Some investment professionals work hard to make their work confusing. They believe they have a vested interest in creating investor confusion. They use jargon that can intimidate and make it difficult to understand relatively simple concepts.
But investing is not that complicated. It can be broken down into two major beliefs.
• You believe in the ability to make superior share selections, or you don’t
• You believe in the ability to time the Markets, or you don’t
Let’s have a look at which investors have which belief systems and where you should be with your own beliefs.
If we break investment decision matrix down into four quadrants, then quadrant one is the Noise Quadrant. It characterised by investors who believe it is both possible to time the markets and pick better stocks.
They think that they or their favourite financial guru can consistently uncover mis-priced investments that will deliver Market-beating returns. In addition, they believe it’s possible to guess whether entire Market segments or geographical areas will go up or down.
The media need you to return to them time and time again and encourage this thinking to try and sell newspapers, magazines and TV shows.
Conventional wisdom is quadrant two and includes most of the financial services industry. Most professionals (including financial planners and stockbrokers) won’t bet the farm on predicting markets swings with any degree of accuracy and know that making incorrect predictions on stock selections can mean losing clients.
However, they do believe that there are fund managers and high tech information systems out there that will find undervalued securities for their clients and add value.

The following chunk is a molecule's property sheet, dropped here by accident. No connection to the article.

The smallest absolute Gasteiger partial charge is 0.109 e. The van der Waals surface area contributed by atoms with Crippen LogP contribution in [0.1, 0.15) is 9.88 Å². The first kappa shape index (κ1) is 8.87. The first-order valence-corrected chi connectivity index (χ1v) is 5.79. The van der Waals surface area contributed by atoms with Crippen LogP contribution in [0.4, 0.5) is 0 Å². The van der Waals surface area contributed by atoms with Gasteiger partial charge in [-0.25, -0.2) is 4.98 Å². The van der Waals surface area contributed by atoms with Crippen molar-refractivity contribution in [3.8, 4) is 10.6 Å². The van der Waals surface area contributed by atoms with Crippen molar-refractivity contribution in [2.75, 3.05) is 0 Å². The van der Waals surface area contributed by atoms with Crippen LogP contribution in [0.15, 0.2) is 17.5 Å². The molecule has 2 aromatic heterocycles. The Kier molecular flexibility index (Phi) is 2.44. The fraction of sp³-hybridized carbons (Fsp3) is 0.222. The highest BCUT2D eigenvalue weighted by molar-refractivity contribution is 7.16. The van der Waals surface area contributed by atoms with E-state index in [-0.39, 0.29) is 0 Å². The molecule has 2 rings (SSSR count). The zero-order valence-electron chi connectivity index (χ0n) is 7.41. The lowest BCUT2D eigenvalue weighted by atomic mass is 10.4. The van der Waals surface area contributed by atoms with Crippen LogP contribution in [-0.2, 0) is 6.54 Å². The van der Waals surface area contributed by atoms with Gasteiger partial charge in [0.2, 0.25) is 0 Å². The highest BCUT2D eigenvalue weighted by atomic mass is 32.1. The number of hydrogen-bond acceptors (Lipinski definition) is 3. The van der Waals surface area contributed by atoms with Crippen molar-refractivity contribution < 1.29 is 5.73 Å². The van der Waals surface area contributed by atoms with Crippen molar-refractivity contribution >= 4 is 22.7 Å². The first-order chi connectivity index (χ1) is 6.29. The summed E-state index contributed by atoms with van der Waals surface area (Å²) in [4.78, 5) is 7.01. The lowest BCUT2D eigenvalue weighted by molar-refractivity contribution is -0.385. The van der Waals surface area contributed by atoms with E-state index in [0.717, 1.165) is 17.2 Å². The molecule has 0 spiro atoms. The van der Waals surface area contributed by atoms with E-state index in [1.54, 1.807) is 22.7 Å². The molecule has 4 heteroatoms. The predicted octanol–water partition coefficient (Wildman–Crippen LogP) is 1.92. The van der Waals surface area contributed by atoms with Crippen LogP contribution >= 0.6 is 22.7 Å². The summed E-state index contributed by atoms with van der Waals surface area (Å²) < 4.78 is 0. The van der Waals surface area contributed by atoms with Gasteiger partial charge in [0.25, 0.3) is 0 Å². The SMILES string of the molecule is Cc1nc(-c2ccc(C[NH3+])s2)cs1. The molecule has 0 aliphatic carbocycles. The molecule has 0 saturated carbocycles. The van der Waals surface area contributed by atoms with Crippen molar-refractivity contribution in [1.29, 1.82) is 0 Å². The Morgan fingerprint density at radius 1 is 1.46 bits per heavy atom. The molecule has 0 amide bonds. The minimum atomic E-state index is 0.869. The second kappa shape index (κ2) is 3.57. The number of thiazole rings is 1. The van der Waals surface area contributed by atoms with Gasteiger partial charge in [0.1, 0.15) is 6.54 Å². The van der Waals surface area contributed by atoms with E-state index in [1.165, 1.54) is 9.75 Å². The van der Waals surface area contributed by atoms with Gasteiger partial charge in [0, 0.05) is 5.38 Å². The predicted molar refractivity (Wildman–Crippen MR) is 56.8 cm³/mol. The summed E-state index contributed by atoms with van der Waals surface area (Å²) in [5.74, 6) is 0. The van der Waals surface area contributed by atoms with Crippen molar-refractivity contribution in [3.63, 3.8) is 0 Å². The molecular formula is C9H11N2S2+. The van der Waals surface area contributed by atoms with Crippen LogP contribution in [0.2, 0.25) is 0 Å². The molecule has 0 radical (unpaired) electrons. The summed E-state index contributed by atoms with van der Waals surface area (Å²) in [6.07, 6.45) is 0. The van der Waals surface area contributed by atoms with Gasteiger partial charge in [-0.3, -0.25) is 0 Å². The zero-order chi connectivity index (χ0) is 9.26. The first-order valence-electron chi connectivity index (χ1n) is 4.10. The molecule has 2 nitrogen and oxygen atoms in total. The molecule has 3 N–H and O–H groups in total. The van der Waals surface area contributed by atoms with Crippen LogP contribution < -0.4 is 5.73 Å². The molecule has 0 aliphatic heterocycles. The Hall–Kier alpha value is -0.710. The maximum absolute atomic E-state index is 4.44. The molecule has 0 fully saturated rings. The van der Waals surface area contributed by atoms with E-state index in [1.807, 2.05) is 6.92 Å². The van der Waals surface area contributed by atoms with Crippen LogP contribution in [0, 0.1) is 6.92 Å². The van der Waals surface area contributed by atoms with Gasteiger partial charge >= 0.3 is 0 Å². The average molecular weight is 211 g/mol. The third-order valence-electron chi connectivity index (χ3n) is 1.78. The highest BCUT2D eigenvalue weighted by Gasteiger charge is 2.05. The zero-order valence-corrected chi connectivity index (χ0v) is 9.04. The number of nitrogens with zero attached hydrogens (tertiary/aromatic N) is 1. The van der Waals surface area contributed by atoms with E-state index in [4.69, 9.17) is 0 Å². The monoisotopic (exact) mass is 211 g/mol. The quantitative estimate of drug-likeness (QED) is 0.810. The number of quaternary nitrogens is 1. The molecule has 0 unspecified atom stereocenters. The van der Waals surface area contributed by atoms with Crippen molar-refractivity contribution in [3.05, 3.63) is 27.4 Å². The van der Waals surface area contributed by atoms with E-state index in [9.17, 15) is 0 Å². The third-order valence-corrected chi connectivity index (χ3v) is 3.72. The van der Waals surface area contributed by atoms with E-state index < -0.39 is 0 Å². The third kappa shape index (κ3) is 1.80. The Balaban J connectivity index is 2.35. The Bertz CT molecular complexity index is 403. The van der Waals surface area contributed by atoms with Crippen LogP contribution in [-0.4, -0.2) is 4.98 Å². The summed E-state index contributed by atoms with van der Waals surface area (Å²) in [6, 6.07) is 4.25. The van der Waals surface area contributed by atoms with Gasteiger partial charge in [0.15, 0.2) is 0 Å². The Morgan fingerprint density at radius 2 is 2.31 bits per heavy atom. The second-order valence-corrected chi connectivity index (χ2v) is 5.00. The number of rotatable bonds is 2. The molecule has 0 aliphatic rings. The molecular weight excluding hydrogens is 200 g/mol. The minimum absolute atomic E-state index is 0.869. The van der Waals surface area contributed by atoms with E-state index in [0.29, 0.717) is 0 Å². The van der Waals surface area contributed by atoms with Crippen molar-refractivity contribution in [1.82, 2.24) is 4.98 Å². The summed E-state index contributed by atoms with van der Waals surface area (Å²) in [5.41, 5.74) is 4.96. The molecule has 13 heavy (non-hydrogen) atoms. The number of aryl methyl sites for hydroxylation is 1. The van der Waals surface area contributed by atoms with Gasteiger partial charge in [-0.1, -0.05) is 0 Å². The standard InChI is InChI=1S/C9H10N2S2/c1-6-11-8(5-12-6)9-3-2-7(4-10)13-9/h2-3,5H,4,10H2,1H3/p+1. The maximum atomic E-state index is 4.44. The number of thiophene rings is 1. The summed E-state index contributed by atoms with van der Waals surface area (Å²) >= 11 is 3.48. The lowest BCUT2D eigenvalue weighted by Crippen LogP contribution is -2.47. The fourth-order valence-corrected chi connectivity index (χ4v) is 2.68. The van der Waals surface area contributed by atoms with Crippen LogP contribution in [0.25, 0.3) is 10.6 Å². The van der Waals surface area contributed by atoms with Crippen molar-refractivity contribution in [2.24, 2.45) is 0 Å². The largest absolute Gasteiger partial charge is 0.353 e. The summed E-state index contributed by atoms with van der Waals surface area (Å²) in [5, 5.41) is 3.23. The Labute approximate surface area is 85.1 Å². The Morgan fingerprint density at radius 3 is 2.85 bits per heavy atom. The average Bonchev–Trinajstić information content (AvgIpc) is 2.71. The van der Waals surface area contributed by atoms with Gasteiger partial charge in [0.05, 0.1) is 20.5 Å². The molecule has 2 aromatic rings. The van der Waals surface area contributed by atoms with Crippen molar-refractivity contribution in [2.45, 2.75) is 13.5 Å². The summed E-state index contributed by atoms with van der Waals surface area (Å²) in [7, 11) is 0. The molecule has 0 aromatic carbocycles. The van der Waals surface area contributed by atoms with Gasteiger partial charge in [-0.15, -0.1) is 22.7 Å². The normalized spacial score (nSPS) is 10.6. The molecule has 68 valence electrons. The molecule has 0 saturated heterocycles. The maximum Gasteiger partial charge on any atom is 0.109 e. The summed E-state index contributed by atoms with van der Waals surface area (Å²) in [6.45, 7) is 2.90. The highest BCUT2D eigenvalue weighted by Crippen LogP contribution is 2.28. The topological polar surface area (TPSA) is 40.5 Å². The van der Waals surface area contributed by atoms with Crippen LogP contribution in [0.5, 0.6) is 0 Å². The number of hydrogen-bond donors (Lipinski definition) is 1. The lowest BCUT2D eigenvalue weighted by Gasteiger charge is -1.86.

Most economists believe fundamentally that capital markets work and so in an efficient Market this methodology adds no value on average.
Quadrant three, Tactical asset allocation quadrant, is populated by investors that think the markets are efficient and stocks are priced accordingly, and they (and only they!) can see mis-pricing in entire Market sectors.
They believe the way to add value is by buying a Market they think is undervalued and wait until other investors realise their mistake and then selling when the market is considered to be fairly valued again.
If you believe that stock prices are priced fairly, we think it is inconsistent to accept that market prices would be incorrectly priced as, after all, this is an aggregate of the fairly priced individual securities!
No prudent investors are found in this quadrant.
Finally, and most crucially, is the Information Quadrant.
Most of the academic community and institutional investors reside here. They believe that dispassionate research into what works, and then following a rational course of action based on empirical evidence is the way to go.
As far as results from the first three quadrants are concerned, research indicates that on average, they return no better than the Market after fees, transaction costs and taxes.
Passive investments, those in quadrant four, because of their lower costs have higher returns on average than the other types of investment over time.
Clearly there are instances of Market timing and stock selection providing better returns than the passive approach but we believe these are not consistent enough to warrant the typically higher costs.
Investors need to make smart decisions about their money and we believe that they should move from the Noise Quadrant to the Information Quadrant as this is where you should be to maximise the probability of achieving all your financial goals.
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